Welcome to Day 2 of the Bringing Imagination to Teaching workshop!

Unlike yesterday where I gave you all three exercises to write about, today we are all going to free-write! There is no structure to this. I am giving you total creative freedom to write whatever you want.

Does my mention of doing a free-write completely freak you out, or does it excite you? Whenever I was told we were going to do a free-write in college, I would be filled with excitement but also a little bit of dread. Though I tended to have a lot of ideas for my writing growing up, sometimes I would worry that I would be asked to share my writing, or worry that I wouldn't serve the pictures rolling around in my head justice on paper. Though I did have a lot of ideas to write about, during free-writes I tended to come up with something else on a whim, and usually hated it.

Whatever your relationship has been with free writing in the past, I hope that you use this time to 1) write with excitement, 2) let your imagination run as wild as it can, 3) write on paper and be colorful, and 4) write for as long as you would like (I was going to give you 20-30 minutes to do this originally when we were going to do this workshop in person, but now you can take advantage of the extra time if you so choose).

If you have a project you are currently working on, you can work on that, but I ask that if your project is on the computer that you pick up where you left off on a separate piece of paper.

However, I would like to encourage all of you to leave your other projects in the background for a little while and to try and write something new. I am going to be participating in this free-write with you and will share my writing with you in our discussion on discourse. To be completely honest, I have no idea what I am going to write, and I'm excited to see what will happen.

Feel free to write fiction, poetry, non-fiction, lists, etc. If you'd like to write something professional or academic, go for it. Whatever you write, please try not to put yourself inside of a box. Write naturally, without stress, without care about if people will read it, without doubt, and with love for yourself and your abilities.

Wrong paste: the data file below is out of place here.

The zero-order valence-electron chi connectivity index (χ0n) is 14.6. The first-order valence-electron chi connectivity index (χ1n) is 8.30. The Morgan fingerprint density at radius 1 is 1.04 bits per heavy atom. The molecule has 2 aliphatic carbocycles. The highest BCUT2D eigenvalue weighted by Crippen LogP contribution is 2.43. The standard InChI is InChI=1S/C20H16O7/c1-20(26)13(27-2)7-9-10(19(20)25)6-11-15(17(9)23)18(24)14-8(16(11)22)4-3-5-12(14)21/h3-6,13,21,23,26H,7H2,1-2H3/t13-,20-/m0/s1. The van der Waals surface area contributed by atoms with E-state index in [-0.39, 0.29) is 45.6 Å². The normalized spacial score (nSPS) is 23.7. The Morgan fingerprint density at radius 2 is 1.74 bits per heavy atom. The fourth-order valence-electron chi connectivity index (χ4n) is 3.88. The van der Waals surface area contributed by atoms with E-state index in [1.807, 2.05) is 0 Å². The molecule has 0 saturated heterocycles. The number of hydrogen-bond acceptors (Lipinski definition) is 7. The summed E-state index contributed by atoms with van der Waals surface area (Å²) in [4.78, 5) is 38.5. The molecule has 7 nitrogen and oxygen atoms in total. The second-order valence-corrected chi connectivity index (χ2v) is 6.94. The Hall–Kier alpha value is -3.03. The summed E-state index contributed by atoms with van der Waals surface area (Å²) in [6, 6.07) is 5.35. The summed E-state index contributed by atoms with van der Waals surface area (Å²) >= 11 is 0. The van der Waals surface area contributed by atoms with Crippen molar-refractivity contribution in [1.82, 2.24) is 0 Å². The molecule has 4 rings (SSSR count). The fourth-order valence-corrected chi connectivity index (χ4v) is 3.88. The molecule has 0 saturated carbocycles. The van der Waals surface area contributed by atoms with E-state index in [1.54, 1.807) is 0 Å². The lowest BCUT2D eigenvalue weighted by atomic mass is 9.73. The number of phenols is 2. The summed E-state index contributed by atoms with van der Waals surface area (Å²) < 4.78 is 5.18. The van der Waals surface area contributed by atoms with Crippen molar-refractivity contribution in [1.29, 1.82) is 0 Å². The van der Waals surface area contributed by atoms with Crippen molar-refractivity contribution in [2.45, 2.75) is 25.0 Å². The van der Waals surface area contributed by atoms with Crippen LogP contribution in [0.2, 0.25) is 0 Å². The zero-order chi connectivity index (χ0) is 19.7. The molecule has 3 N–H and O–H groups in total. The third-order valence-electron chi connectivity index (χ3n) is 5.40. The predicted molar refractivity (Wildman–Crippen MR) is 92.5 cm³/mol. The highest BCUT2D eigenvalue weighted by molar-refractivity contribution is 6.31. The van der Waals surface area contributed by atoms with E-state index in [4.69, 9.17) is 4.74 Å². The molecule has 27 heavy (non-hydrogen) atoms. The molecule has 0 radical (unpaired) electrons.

Writing without self-doubt will be my biggest obstacle, and I'm ready to try it out. What will be your biggest obstacle? If you feel yourself being critical of your writing or having issues writing creatively without stress, take a minute to breathe. Write down some self affirmations to help you. Some of mine are:

You are a great writer.

You are worthy of writing.

Your writing does not have to be perfect on the first go.

You are allowed to write without doubt, without stress, and without worry.

You are allowed to write freely, you are allowed to write without bounds, and you are allowed to write things just for yourself.

It can be challenging to just write. And to some, it can feel overwhelming and maybe even a bit scary. Like yesterday, find a comfortable writing space. Sit down with a beverage and/or a snack. Get comfy and break out whatever colorful pens or pencils you have. Take some deep breaths. Maybe even put on some music in the background.

If you have absolutely no idea where to start, I recommend listing things. List animals, list things that you love, list movies or TV shows, list whatever you come up with. If you find that you just list things for thirty minutes, that is more than okay.

It might take some of us awhile to get used to writing freely and imaginatively again. I know it's going to take me some time, too. And that's okay. Just like it took practice and repetition when we all learned to read and write, the majority of us might find that it takes time and practice to let go of structure and planning and whatever insecure or bad thoughts we have in the back of our minds about our writing.

Try and imagine you're just a kid again, and you're just writing to write in class, and you don't really know anything about writing.

And just write.

~ Read next post in Bringing Imagination to Teaching ~

Blog Post 2: Discussion & Farewell

Posted by Bethany Thomas

3 min read